As we split our monolithic applications into right-sized units of work (services) and pull them back together again with composite applications, we realize that the sharing of assets introduces benefit (subsidized costs, consistent logic, single source of the truth, etc.) but it also introduces new pain, namely change management.
In the last few years, most large enterprises have moved to some variation of the three tiered architecture. Here, the system typically has 4 or 5 layers or tiers:
The stateful interactions that monitor the business processes have been factored out of the business logic, and distributed joins (EII) have become first-order citizens of the architecture.
More advanced Service Oriented Enterprises have adopted this tiering model as the heart of their technical service taxonomy.
This diagram depicts the relationship that services have with the composite applications that consume them. As you can see, some services are required by more than one composite application. This is a core feature of SOA - the sharing of assets across the enterprise to solutions that need them.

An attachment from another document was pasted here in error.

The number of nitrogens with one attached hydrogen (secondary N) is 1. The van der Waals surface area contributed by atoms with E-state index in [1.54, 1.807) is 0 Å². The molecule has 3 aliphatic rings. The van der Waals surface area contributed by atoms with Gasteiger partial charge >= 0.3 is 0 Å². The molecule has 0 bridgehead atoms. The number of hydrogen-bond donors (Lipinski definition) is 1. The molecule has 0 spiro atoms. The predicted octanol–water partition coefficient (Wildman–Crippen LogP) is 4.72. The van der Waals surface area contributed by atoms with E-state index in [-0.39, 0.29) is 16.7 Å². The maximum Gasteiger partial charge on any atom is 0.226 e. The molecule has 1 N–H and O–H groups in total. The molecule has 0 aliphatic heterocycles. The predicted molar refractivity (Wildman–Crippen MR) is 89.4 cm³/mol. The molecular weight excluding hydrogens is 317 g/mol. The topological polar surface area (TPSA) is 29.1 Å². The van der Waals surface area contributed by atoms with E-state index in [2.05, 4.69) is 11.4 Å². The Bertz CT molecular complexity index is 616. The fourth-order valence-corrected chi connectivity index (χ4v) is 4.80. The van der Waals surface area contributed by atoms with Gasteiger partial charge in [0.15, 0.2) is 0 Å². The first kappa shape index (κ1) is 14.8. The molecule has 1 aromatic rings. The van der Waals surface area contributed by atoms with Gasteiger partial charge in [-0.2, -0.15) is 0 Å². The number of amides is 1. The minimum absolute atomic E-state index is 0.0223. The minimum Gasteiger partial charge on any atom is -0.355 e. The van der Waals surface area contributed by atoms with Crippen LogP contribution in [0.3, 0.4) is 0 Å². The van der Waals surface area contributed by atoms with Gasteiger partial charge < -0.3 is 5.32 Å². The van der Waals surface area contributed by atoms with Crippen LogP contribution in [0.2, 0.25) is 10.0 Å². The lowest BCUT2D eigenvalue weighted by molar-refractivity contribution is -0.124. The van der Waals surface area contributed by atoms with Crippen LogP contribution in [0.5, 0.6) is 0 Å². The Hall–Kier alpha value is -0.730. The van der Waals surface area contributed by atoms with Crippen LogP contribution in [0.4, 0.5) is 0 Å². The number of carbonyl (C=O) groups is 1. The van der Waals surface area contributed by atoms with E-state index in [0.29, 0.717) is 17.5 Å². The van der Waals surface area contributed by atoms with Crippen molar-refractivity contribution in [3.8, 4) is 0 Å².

Modern SOA Governance practices focus on passing the 'service baton' from one group to the next while verifying that best practices are adhered to and that the baton remains in motion. This movement throughout the software life cycle is managed according to new service/operation requests as well as for change requests. The Service Life Cycle Governance and the Evolution Governance become the primary framework for monitoring change.
The needs (features and functions) of a service will vary by the consuming application. The teams that deal with each software life cycle will need to be aware of the multiple masters (or owners) that they must serve. And on occasion, we can expect that the masters will have disagreements. They will disagree on what it should do, who pays for it, when it should be rolled out, etc. These questions are at the heart of SOA Governance!
As you can see, consuming applications need to approve, prioritize, fund, plan and communicate the changes to shared services. The Service Oriented Enterprise realizes that the services are an enterprise asset, shared for the benefit of the organization. And each business or process owner will, and should, argue for their needs. Ultimately, the group needs to come together to resolve the differences.
SOA will force more occasions where departments and business units will need to find a common ground. I.T. shops have had the need to negotiate for shared infrastructure in the past. If you move forward with SOA, this activity increases significantly. There are no magic answers to SOA Governance. My only recommendation is to make sure that the tools, processes, roles and committees are in place to make the negotiation process as efficient as possible. Said another way, a competitive advantage for the Service Oriented Enterprise is the ability to efficiently negotiate differences and take action.